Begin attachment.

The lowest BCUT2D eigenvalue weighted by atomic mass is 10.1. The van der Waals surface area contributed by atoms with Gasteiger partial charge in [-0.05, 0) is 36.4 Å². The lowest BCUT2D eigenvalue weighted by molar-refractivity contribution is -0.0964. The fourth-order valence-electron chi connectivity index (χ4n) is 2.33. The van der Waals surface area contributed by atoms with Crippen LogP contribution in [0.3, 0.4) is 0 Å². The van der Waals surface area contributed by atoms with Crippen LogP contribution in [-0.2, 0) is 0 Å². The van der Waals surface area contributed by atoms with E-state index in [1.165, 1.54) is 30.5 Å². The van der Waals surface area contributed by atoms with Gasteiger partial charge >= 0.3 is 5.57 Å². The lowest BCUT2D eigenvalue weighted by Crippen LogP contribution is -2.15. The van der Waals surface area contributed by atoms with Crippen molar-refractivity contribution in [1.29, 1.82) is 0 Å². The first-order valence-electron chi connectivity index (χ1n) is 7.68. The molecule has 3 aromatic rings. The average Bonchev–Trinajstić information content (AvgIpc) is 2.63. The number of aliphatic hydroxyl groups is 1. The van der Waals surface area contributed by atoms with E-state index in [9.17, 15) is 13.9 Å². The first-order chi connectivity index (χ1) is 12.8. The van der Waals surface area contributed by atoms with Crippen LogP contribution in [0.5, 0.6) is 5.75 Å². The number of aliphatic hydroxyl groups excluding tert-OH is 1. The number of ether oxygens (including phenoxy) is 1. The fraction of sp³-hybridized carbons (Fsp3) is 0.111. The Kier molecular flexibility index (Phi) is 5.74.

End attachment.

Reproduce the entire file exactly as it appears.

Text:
The lowest BCUT2D eigenvalue weighted by atomic mass is 10.1. The van der Waals surface area contributed by atoms with Gasteiger partial charge in [-0.05, 0) is 36.4 Å². The lowest BCUT2D eigenvalue weighted by molar-refractivity contribution is -0.0964. The fourth-order valence-electron chi connectivity index (χ4n) is 2.33. The van der Waals surface area contributed by atoms with Crippen LogP contribution in [0.3, 0.4) is 0 Å². The van der Waals surface area contributed by atoms with Crippen LogP contribution in [-0.2, 0) is 0 Å². The van der Waals surface area contributed by atoms with E-state index in [1.165, 1.54) is 30.5 Å². The van der Waals surface area contributed by atoms with Gasteiger partial charge >= 0.3 is 5.57 Å². The lowest BCUT2D eigenvalue weighted by Crippen LogP contribution is -2.15. The van der Waals surface area contributed by atoms with Crippen molar-refractivity contribution in [1.29, 1.82) is 0 Å². The first-order valence-electron chi connectivity index (χ1n) is 7.68. The molecule has 3 aromatic rings. The average Bonchev–Trinajstić information content (AvgIpc) is 2.63. The number of aliphatic hydroxyl groups is 1. The van der Waals surface area contributed by atoms with E-state index in [9.17, 15) is 13.9 Å². The first-order chi connectivity index (χ1) is 12.8. The van der Waals surface area contributed by atoms with Crippen LogP contribution in [0.5, 0.6) is 5.75 Å². The number of aliphatic hydroxyl groups excluding tert-OH is 1. The number of ether oxygens (including phenoxy) is 1. The fraction of sp³-hybridized carbons (Fsp3) is 0.111. The Kier molecular flexibility index (Phi) is 5.74.